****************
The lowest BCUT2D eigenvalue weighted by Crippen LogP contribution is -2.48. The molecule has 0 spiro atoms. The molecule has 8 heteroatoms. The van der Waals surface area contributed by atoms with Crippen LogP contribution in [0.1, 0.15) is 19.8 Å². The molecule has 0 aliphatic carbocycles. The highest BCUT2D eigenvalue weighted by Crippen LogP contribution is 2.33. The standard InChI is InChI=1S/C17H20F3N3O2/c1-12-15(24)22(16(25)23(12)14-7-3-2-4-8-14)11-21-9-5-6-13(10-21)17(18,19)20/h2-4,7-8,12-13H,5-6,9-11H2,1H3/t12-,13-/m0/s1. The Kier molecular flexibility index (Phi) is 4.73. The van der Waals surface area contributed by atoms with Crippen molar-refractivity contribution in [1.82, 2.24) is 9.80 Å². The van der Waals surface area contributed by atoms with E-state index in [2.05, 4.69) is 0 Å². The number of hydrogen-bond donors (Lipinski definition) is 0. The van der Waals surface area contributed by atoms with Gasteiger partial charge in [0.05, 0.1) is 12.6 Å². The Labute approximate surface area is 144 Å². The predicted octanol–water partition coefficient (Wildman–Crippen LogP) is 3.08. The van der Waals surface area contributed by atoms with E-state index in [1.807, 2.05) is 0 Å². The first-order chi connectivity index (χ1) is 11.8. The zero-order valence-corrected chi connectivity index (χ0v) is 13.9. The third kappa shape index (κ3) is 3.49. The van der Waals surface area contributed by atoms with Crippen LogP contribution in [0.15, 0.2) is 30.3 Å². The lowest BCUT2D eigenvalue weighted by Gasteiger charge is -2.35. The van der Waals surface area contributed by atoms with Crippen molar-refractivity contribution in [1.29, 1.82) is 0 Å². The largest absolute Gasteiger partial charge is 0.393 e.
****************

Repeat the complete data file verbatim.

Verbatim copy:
The lowest BCUT2D eigenvalue weighted by Crippen LogP contribution is -2.48. The molecule has 0 spiro atoms. The molecule has 8 heteroatoms. The van der Waals surface area contributed by atoms with Crippen LogP contribution in [0.1, 0.15) is 19.8 Å². The molecule has 0 aliphatic carbocycles. The highest BCUT2D eigenvalue weighted by Crippen LogP contribution is 2.33. The standard InChI is InChI=1S/C17H20F3N3O2/c1-12-15(24)22(16(25)23(12)14-7-3-2-4-8-14)11-21-9-5-6-13(10-21)17(18,19)20/h2-4,7-8,12-13H,5-6,9-11H2,1H3/t12-,13-/m0/s1. The Kier molecular flexibility index (Phi) is 4.73. The van der Waals surface area contributed by atoms with Crippen molar-refractivity contribution in [1.82, 2.24) is 9.80 Å². The van der Waals surface area contributed by atoms with E-state index in [2.05, 4.69) is 0 Å². The number of hydrogen-bond donors (Lipinski definition) is 0. The van der Waals surface area contributed by atoms with Gasteiger partial charge in [0.05, 0.1) is 12.6 Å². The Labute approximate surface area is 144 Å². The predicted octanol–water partition coefficient (Wildman–Crippen LogP) is 3.08. The van der Waals surface area contributed by atoms with E-state index in [1.807, 2.05) is 0 Å². The first-order chi connectivity index (χ1) is 11.8. The zero-order valence-corrected chi connectivity index (χ0v) is 13.9. The third kappa shape index (κ3) is 3.49. The van der Waals surface area contributed by atoms with Crippen LogP contribution in [0.15, 0.2) is 30.3 Å². The lowest BCUT2D eigenvalue weighted by Gasteiger charge is -2.35. The van der Waals surface area contributed by atoms with Crippen molar-refractivity contribution in [1.29, 1.82) is 0 Å². The largest absolute Gasteiger partial charge is 0.393 e.